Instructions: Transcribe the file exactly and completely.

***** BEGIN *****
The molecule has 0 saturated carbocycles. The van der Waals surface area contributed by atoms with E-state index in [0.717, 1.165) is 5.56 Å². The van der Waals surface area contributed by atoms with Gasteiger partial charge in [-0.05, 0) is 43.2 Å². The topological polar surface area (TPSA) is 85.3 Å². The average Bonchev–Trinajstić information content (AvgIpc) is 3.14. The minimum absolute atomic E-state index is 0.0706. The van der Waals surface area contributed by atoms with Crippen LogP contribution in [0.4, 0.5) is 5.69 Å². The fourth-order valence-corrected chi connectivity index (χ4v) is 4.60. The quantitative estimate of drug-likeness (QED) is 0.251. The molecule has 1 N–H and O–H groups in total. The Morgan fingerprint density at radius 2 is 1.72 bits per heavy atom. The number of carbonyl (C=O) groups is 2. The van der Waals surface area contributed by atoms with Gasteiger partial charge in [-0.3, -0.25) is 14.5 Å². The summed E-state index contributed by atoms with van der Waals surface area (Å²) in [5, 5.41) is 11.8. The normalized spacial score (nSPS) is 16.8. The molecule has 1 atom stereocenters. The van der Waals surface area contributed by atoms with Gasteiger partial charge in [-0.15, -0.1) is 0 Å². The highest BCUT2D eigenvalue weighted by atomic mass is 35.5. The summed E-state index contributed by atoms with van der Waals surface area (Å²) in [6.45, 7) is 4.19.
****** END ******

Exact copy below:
The molecule has 0 saturated carbocycles. The van der Waals surface area contributed by atoms with E-state index in [0.717, 1.165) is 5.56 Å². The van der Waals surface area contributed by atoms with Gasteiger partial charge in [-0.05, 0) is 43.2 Å². The topological polar surface area (TPSA) is 85.3 Å². The average Bonchev–Trinajstić information content (AvgIpc) is 3.14. The minimum absolute atomic E-state index is 0.0706. The van der Waals surface area contributed by atoms with Crippen LogP contribution in [0.4, 0.5) is 5.69 Å². The fourth-order valence-corrected chi connectivity index (χ4v) is 4.60. The quantitative estimate of drug-likeness (QED) is 0.251. The molecule has 1 N–H and O–H groups in total. The Morgan fingerprint density at radius 2 is 1.72 bits per heavy atom. The number of carbonyl (C=O) groups is 2. The van der Waals surface area contributed by atoms with Gasteiger partial charge in [-0.3, -0.25) is 14.5 Å². The summed E-state index contributed by atoms with van der Waals surface area (Å²) in [5, 5.41) is 11.8. The normalized spacial score (nSPS) is 16.8. The molecule has 1 atom stereocenters. The van der Waals surface area contributed by atoms with Gasteiger partial charge in [-0.15, -0.1) is 0 Å². The highest BCUT2D eigenvalue weighted by atomic mass is 35.5. The summed E-state index contributed by atoms with van der Waals surface area (Å²) in [6.45, 7) is 4.19.